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Question: It is normal for an eight year old boy to have intense worry accompanied by tears and fear that he cannot explain?
Answer: Anxiety, frustration and conflict are a part of life and will cause children some psychological problems at one time or another. These problems will be transient and less severe if the child's parents are warm and accepting, and are consistent and flexible in their disciplinary techniques. A child this age has entered the school years, his horizons are expanded and he is subject to an ever widening series of influences. Nevertheless, the kind of relationship that the child has with his parents is still the most significant influence in how he will face and overcome problems and fears.
Frequently anxiety involves guilt. This can be because what the child feels is unacceptable as compared to what he has developed as standards of "right" and "wrong" and "good" and "bad." Conscience can be quite severe at this age and can conflict with the childlike desire to do what he wants to do when he wants to do it. This is anxiety producing. Since a child's true concerns are not directly expressed, parents must explore various possibilities that are both concrete and symbolic in nature. In fact, studies have shown that children this age tend to only be moderately afraid of immediate, realistic dangers, but are strongly afraid of remote or impossible events like ghost or lion attacks!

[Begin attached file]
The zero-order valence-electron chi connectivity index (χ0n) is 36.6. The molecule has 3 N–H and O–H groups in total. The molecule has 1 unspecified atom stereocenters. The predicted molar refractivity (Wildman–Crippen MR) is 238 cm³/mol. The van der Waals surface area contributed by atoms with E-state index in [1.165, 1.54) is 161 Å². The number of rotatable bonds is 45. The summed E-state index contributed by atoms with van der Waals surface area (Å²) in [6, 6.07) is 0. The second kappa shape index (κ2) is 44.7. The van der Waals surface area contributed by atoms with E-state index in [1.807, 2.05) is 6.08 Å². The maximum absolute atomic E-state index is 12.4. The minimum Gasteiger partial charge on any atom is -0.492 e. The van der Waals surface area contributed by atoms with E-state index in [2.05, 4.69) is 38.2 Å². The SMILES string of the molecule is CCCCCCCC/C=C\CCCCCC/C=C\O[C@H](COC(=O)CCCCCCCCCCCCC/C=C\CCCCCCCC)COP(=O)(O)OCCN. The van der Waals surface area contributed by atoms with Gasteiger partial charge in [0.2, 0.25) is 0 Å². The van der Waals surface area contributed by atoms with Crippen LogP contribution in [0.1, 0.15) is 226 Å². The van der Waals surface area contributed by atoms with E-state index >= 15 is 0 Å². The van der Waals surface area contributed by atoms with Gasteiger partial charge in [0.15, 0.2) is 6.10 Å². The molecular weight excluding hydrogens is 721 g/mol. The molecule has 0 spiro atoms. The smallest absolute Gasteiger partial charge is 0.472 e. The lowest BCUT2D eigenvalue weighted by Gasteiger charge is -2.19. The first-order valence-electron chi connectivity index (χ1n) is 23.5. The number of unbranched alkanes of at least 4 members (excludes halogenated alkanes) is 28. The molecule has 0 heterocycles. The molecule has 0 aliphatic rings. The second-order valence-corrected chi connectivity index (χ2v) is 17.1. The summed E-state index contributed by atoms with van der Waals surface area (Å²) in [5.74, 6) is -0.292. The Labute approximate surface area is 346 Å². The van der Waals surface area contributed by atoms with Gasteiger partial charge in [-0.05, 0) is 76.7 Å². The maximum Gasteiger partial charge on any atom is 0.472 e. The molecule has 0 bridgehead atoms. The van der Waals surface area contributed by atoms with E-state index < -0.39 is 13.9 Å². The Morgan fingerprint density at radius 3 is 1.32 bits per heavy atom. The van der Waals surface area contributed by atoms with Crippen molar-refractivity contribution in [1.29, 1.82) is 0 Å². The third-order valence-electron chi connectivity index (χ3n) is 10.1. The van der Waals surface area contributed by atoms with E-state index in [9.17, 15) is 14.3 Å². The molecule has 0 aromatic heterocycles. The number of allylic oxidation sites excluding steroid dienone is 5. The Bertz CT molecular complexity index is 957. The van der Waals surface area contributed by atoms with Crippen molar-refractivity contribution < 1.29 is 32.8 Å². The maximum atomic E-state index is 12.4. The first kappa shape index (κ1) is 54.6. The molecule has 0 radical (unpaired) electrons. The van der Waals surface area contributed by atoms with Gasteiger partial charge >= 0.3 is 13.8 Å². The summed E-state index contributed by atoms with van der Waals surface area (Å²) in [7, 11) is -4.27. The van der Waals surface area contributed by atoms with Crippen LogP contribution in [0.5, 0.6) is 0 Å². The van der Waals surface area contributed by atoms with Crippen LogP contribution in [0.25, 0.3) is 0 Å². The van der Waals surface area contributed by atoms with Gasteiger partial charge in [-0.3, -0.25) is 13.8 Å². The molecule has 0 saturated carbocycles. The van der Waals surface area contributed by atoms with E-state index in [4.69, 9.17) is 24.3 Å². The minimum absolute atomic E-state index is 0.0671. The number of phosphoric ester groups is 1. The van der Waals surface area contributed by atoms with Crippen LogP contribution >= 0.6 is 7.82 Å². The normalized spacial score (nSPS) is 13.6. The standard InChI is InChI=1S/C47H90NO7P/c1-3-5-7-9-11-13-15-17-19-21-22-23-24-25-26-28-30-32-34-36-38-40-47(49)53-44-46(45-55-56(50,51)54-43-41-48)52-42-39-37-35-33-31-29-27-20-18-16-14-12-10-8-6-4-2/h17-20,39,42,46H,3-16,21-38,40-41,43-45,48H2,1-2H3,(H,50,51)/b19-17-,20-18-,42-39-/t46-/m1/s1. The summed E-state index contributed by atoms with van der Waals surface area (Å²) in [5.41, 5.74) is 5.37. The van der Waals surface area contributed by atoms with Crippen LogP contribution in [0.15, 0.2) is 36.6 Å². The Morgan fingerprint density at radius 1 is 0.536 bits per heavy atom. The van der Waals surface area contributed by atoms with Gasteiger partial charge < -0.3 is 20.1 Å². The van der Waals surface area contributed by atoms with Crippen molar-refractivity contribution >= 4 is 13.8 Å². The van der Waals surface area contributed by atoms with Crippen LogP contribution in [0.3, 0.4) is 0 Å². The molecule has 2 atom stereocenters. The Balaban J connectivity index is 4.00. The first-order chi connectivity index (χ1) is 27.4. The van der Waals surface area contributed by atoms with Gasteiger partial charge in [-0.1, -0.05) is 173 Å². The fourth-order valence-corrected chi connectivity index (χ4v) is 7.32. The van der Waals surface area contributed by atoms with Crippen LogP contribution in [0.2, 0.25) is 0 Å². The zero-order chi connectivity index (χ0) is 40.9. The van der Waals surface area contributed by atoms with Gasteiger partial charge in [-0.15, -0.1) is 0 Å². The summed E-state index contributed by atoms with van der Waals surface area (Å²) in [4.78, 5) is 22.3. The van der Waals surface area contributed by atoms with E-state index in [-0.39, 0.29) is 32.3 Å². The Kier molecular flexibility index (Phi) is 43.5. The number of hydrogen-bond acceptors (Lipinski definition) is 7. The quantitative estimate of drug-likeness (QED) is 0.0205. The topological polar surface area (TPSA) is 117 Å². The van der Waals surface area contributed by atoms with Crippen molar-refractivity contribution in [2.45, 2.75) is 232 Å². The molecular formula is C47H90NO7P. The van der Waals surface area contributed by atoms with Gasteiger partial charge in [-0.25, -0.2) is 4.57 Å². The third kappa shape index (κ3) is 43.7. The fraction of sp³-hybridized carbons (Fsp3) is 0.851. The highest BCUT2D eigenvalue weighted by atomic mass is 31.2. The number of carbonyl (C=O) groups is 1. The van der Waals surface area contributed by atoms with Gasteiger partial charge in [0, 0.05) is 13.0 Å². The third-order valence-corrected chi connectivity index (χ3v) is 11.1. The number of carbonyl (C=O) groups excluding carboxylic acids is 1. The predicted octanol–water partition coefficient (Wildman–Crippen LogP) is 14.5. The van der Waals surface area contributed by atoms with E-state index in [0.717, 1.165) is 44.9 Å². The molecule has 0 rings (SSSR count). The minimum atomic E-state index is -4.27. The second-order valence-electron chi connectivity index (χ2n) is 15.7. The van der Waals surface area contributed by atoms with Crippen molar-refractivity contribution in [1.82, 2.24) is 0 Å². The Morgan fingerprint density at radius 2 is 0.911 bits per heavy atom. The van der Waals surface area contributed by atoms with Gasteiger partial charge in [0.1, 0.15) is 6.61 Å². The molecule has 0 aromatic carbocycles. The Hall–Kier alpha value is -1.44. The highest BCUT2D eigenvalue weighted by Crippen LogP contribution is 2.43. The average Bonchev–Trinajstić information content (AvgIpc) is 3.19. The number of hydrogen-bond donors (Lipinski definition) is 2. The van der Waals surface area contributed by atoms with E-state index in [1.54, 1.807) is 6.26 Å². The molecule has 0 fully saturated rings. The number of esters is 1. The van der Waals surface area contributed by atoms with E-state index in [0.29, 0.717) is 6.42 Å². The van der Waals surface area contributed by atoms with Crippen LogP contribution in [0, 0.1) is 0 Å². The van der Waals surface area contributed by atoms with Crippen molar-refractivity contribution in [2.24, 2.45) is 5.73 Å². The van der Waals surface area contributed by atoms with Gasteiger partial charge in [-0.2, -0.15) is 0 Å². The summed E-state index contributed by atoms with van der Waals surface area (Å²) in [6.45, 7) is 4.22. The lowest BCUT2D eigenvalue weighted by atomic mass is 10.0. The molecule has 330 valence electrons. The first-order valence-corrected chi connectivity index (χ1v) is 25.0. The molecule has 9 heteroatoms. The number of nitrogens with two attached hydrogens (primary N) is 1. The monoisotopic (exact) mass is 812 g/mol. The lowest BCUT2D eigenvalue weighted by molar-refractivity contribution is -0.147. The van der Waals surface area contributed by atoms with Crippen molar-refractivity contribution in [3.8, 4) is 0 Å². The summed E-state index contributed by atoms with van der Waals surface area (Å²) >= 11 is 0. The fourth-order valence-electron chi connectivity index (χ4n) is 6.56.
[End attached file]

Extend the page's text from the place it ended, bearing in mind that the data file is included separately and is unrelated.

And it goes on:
Some common underlying sources of anxiety are:
1. Fear of loss of love or abandonment 2. Fear of punishment and retribution 3. Anxiety due to guilt 4. Anxiety due to conflict between parents 5. Fear of having angry, hostile feelings 6. Fear of death 7. Fear of inadequacy
Concerned parents can help children master their fears by being aware of the above causes. They then can explore the interactions and events in the family to see if there are clues to the child's behavior. School performance, peer conflict and teacher or parent criticism are rich sources of worry and anger and inadequacy. A caring, interested parent who can talk about fears without mockery or humiliation of the child is a key to a resolution. A parent who can demonstrate a calm, problem- solving and protective attitude can be very reassuring. Permitting and encouraging self expression by the child, even if it is anger, is most helpful. Persistent, unrelenting fear that inhibits normal activity such as school, or outdoor play should be a reason to get professional help. Night terrors or persistent recurring bad dreams, physiological illnesses, or persistent tics may warrant professional intervention. Whatever the symptoms, professional help should be obtained if a parent feels that their child is suffering in such a way that they are unable to study, play and interact successfully with peers or family for extended periods of time. Such activity is needed for their development and well being. Inhibition or withdrawal should not be ignored.
Dr. Marlene M. Maheu, a Licensed Psychologist, is the Founder and Editor-in-Chief of one of the largest self-help & psychology portals, SelfhelpMagazine. More articles from this author are available at http://www.selfhelpmagazine.com/. Original article link: http://selfhelpmagazine.com/article/child-anxiety